"It will be a jewel that will stand the test of time," he said of the River City Yacht Club. "I'm a professional engineer, and I draw all the plans. I've drawn this project many times."

Seated in the lobby of his upscale Fountaine Bleau Apartment project in North Little Rock, Burkhalter flips through the blueprints of the marina project double-checking numbers.

Four large marble water fountains are planned for the gated riverside development, and Burkhalter has worked the design to incorporate the property's huge cottonwood trees into the site plan.

Before turning his development gaze on the capital city, Burkhalter was drawn to North Little Rock's Maumelle Boulevard corridor.

He has a stake in 122 acres zoned for commercial, industrial and multifamily development, holdings that extend northward into neighboring Maumelle.

"Being an engineer, I was shopping for value and looking at traffic counts," Burkhalter said. "This corridor made sense."

His first multifamily project in the area was Lexington Park Apartments, a 288-unit project with room to grow that was launched with Kent Vestal Jr. in 2005.

The first two phases of Fountaine Bleau also total 288 units, and expansion plans call for 312 more, with construction of 180 units set to start after Labor Day. The tripped-out French decor and Class-A amenities are meant to radiate a resort vibe to visitors and residents.

"I want you to feel like you're on vacation when you walk in here," Burkhalter said. "I believe the details make a project."

Farther east, construction recently began on his 216-unit Fountaine Bleau North project at the northeast corner of Smokey Lane and East 46th Street in North Little Rock. The first apartments should open by Christmas.

After selling U-Liner, Burkhalter looked for new opportunity and saw it with market-rate apartments decked out with upscale trappings.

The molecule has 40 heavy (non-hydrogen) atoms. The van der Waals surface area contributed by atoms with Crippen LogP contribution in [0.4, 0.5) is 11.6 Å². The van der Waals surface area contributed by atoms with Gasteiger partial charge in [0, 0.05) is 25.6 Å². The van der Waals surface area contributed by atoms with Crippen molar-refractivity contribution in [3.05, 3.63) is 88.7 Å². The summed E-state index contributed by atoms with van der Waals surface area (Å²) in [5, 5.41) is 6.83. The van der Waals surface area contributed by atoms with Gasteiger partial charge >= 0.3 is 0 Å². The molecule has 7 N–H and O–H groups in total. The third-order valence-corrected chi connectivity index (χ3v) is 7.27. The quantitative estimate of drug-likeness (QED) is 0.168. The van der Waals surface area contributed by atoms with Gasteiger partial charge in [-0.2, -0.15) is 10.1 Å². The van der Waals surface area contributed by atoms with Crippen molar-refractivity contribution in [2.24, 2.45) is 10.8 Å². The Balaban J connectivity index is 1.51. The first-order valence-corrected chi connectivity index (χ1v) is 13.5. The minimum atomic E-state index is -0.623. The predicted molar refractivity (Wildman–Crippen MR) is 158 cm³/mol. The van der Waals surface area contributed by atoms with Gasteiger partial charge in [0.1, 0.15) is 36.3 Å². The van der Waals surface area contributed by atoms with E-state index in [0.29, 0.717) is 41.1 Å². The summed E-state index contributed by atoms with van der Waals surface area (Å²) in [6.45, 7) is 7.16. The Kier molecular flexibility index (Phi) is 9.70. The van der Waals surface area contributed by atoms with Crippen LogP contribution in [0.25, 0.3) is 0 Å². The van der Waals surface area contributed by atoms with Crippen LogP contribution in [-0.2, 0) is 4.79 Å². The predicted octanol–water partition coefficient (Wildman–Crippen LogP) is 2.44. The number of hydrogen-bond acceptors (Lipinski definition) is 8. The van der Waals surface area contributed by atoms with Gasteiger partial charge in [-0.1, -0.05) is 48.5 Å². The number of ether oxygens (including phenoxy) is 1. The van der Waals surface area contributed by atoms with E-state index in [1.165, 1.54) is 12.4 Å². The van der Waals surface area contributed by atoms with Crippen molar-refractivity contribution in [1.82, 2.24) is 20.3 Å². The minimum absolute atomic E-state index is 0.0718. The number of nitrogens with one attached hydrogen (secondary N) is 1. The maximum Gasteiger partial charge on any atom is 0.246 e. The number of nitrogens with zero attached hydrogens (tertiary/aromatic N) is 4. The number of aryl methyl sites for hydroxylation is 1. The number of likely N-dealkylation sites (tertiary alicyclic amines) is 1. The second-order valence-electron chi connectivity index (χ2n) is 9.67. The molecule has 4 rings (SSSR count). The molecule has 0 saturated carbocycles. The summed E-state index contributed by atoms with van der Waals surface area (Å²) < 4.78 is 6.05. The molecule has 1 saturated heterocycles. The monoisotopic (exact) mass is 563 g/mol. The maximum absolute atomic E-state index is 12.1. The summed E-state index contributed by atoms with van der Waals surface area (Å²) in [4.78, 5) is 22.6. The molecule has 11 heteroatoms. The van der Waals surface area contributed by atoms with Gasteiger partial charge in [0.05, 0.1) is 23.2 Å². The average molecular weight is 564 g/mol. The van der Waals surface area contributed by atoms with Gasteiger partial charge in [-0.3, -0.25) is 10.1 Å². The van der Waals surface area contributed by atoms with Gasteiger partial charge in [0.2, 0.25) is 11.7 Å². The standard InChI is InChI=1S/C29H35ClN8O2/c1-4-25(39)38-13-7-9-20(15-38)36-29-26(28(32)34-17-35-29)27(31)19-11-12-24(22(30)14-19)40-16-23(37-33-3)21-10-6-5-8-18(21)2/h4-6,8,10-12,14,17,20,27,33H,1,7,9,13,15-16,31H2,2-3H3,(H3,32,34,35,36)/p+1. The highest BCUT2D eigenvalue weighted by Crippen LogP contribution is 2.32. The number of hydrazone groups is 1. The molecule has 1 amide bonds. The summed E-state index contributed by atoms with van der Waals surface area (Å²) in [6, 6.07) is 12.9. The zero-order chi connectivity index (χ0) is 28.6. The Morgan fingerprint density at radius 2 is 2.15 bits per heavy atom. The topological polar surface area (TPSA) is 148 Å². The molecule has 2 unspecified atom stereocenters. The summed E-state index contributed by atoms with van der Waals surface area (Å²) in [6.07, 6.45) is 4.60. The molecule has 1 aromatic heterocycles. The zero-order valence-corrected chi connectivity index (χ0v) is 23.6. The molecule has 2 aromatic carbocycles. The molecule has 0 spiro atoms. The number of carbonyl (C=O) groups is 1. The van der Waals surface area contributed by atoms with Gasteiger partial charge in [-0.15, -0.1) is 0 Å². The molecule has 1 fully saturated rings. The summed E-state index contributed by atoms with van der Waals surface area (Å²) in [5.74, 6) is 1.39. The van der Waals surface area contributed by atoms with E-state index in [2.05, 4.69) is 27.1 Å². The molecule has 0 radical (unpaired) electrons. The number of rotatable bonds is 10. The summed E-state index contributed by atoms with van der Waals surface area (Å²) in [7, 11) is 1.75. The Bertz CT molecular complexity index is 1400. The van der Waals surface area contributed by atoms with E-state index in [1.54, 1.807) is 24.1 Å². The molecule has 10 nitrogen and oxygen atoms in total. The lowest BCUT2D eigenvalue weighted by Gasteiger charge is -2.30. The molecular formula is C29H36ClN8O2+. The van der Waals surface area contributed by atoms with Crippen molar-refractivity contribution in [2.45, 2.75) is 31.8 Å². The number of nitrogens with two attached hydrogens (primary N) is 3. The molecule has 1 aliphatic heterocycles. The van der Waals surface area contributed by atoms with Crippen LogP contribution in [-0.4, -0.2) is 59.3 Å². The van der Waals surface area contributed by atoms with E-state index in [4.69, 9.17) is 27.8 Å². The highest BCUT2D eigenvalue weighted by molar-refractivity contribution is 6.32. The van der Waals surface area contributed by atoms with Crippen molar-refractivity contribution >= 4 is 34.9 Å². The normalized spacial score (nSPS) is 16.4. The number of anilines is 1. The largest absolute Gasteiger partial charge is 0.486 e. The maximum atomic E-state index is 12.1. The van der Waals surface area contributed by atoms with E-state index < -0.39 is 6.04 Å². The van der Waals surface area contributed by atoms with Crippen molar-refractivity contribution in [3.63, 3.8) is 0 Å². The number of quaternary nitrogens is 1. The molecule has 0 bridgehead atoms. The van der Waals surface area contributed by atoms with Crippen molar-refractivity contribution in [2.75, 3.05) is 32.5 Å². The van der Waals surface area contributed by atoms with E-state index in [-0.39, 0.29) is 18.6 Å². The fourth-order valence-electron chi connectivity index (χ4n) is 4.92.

"As I began to diversify, I saw a change in people's sentiment in this country," he said. "There's a changing of the guard when it comes to home ownership."


Arkansas First

The Arkansas First Building will sport a granite cladding on its exterior walls, made of energy-efficient insulated concrete forms.

Four stories of office space will be crowned with a 1,800-SF conservatory on the roof/deck, with landscaping to cut the heat absorption of the roof and insulate and reduce radiant heat. The glass-enclosed structure will serve as a meeting room or a covered gathering place for rooftop events at the building.

"It won't look like a green building," said Tim Heiple, partner at Heiple + Wiedower. "It's intended to look very traditional and fit in with the neighborhood."

The Capitol Zoning District Commission will revisit John Burkhalter's Arkansas First proposal in August. The nine-member commission again will consider rezoning the property after Pulaski County Circuit Judge Jay Moody ruled that procedural errors negated the commission's unanimous approval in December.

Dan Cook, the project's chief antagonist and a former member of the commission, brought the lawsuit that erased the commission's action. The Capitol Zoning District Commission has granted variances to other projects.